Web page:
Another thing that might catch your eye is JSX. JSX is an extension of JavaScript that allows using markup as a first-level citizen within your scripts. So it’s quite easy for you to define components and refer to them. This may look like this:

1render: function () {
2    return (
3      <div>
4        <SampleComponent myProperty={this.state.myProperty}/>
5        <SampleForm onConcertSubmit={this.handleConcertSubmit}/>
6      </div>
7    );
8  }

You can use plain JavaScript, but the syntax lacks elegance in comparison:

2       "div",
3       null,
4       React.createElement(SampleComponent, { myProperty: this.state.myProperty }),
5       React.createElement(SampleForm, { onConcertSubmit: this.handleConcertSubmit })

But it works just as fine. The downside of the JSX approach is that you need a transpiler.

What about community and documentation?

The community is getting larger every hour, or at least it feels so. To get a feel, here are some numbers in comparison:

Questions on stackoverflow.com678313166314840
Github stars30681439676900
Google hits695.00012.600.000558.000

I’d conclude two things from these numbers:

  • AngularJS is still mainstream today
  • React.js is already relevant today

I think the documentation part of React.js is quite good, especially in comparison to other frameworks and libraries. It provides good starting points but goes into depth where needed. Thumbs up!
However, the quality of the AngularJS docs, especially when looking at topics dealing with testing, is not yet there.

The sample application

Now I’d like to shift our focus to the sample application:
Scaffolding for our application is nicely done with a Yeoman-Generator ( ).
First thing to do is to break down the app in its components. The result is a rather simple, but helpful structure, as you can see in the picture:

This structure is directly reflected in code:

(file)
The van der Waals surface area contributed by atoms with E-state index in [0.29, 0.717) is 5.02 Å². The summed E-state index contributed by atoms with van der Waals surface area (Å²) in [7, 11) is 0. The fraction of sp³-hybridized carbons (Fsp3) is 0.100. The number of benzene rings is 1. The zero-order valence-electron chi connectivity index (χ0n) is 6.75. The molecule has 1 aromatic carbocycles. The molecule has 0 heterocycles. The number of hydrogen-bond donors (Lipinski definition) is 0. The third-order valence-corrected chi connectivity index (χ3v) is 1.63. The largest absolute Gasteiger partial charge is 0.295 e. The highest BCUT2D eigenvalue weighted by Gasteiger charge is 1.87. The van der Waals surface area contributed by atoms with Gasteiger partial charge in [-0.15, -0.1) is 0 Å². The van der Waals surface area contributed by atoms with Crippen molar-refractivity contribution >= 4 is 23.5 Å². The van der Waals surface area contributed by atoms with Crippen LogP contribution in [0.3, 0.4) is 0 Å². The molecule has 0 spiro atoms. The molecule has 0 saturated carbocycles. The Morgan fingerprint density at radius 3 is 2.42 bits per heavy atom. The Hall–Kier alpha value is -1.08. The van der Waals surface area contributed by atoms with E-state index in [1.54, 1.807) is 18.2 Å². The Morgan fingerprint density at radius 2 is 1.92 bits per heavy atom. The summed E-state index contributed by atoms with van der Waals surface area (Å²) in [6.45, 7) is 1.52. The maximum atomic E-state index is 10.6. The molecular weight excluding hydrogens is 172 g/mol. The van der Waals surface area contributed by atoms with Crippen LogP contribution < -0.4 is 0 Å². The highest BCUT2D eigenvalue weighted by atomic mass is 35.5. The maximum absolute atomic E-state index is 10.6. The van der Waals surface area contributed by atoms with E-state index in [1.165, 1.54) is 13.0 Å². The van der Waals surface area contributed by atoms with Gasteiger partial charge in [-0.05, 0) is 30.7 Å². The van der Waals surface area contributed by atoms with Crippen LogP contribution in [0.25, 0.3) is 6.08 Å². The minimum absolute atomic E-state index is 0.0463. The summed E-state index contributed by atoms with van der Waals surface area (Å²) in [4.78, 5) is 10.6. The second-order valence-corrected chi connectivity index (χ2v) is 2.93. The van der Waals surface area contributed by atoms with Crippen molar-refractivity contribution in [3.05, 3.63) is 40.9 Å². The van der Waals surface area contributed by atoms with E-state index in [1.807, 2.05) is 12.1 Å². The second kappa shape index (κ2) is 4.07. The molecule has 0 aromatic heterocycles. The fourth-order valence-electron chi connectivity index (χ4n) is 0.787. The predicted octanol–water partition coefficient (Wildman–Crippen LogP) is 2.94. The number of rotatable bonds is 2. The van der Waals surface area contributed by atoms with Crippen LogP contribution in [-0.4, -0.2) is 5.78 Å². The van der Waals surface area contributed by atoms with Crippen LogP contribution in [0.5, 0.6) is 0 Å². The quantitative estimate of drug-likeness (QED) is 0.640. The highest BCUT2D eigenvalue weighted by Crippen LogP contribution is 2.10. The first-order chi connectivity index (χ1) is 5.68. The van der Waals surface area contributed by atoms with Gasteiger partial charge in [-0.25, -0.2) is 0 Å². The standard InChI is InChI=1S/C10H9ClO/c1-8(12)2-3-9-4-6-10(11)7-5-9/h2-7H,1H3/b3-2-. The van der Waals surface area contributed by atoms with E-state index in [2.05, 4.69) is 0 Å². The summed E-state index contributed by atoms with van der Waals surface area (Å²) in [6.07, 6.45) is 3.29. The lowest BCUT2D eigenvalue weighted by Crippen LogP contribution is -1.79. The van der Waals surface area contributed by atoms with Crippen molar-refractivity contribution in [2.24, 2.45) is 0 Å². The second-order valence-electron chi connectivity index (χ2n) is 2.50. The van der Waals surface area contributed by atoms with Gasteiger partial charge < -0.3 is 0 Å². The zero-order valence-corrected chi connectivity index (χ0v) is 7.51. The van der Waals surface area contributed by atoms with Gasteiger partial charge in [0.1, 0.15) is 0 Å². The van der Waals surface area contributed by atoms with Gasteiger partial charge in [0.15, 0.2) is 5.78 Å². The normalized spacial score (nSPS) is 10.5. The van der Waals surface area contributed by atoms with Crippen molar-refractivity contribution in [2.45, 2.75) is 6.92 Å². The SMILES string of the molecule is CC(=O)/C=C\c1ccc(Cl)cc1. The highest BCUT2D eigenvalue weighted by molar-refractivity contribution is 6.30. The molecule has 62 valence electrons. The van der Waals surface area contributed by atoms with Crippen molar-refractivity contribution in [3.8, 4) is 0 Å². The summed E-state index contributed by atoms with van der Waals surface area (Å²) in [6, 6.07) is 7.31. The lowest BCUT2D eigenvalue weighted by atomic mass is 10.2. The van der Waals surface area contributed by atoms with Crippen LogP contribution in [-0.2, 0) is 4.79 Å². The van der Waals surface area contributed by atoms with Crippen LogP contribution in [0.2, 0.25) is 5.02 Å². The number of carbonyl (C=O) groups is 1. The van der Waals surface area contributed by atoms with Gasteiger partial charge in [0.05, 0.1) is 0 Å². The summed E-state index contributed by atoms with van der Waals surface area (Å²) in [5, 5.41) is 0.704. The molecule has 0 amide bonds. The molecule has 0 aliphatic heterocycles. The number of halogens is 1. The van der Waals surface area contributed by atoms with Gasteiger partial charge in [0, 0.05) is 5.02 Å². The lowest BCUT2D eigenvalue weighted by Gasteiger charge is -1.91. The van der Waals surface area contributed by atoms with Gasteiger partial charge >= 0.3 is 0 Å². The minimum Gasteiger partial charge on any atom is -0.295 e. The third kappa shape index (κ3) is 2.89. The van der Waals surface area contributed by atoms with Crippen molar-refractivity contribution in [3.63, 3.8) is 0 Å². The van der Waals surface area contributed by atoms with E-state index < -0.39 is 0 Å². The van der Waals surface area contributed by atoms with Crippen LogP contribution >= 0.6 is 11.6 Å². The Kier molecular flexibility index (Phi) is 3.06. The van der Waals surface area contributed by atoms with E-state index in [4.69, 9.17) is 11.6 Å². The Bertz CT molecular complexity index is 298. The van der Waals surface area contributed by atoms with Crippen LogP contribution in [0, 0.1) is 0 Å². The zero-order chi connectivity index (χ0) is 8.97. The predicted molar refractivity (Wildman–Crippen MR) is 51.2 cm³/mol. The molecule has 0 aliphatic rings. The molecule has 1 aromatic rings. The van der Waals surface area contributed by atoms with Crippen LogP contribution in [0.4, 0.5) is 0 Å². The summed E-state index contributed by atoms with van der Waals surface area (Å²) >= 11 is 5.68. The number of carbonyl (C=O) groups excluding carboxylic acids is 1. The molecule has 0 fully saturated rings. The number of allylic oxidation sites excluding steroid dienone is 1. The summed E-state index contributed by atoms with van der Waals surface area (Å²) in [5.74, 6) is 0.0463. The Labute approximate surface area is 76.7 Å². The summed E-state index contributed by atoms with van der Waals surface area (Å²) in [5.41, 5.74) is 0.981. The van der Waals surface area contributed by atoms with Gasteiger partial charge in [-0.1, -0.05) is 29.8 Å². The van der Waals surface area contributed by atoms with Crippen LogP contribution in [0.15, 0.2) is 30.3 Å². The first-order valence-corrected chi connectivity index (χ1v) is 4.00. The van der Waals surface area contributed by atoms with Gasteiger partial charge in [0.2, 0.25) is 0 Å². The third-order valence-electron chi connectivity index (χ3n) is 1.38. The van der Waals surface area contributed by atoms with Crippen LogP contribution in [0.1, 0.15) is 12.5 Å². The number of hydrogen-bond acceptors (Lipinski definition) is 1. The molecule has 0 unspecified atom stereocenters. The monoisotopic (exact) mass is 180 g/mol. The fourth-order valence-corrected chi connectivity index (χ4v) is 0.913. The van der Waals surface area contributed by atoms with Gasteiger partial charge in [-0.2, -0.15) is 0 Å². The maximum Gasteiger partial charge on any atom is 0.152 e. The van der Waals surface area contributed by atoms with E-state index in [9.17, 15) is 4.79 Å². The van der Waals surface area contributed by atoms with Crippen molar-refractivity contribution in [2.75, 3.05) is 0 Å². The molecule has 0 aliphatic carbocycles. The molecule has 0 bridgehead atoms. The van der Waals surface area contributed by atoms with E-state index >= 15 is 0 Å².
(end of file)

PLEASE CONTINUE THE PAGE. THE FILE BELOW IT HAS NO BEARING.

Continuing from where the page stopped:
Looking at src/components, you’ll find these artefacts:

  • App.js
  • LeagueTable.js
  • Position.js
  • Team.js

that have a direct reference to the picture. Additionally there’s run.js, which starts the application and one artefact for constants.

We are managing the state of our application in one place (as outlined above). That one place is the LeagueTable. The most eye-catching function of a react-component is its render-function. This function is called whenever React.js detects a change and wants to rerender that component reflecting the new state.
In the LeagueTable we define the basic template of our HTML structure and some callbacks for our application logic. We will look at the callbacks in a second.
The basic structure looks like this:

1var positionNodes = (posIter) {
2      return (
3        <Position position={posIter} key={posIter.position}/>
4      );
5    });
7return (
8 <div className="col-md-6">
9   <div className="panel panel-primary">
10     <div className="panel-heading">
11       <h3 className="panel-title">Ligatabelle</h3>
12     </div>
13     <div className="panel-body">
14       {positionNodes}
15     </div>
16   </div>
17 </div>

Looks familiar, doesn’t it? But it may be a little odd that we mix markup and JavaScript. I grew to like it quite fast though. 🙂
Two things are interesting at this stage:
First we are building a – tag, which refers to the positions component (which we imported in the file above ).
Second we see here that we are working on the .state property of the component (as opposed to the components further down the tree).
The following components are much simpler in their core.
Taking a glimpse at the positions -component and its render-function, we see this:

1render: function () {
2    const position = this.props.position;
3    const team =;
4    return (
5      <div>
6        <span>
7         <Team team={team} positionNumber={position.position} />
8      </span>
9      </div>
10    );
11  }

We do not access the state of our application here (and in the child components), but we use the .props-property. Those are immutable properties. Thus we only have one place where we manage our state. The team looks similar in its static structure.
But let’s take a look at the application logic:

The first thing I tackled was DragAndDrop: Here the distinction between team and position is starting to make sense. The positions remain static, only the mapping between a team and a position changes while dragging and dropping.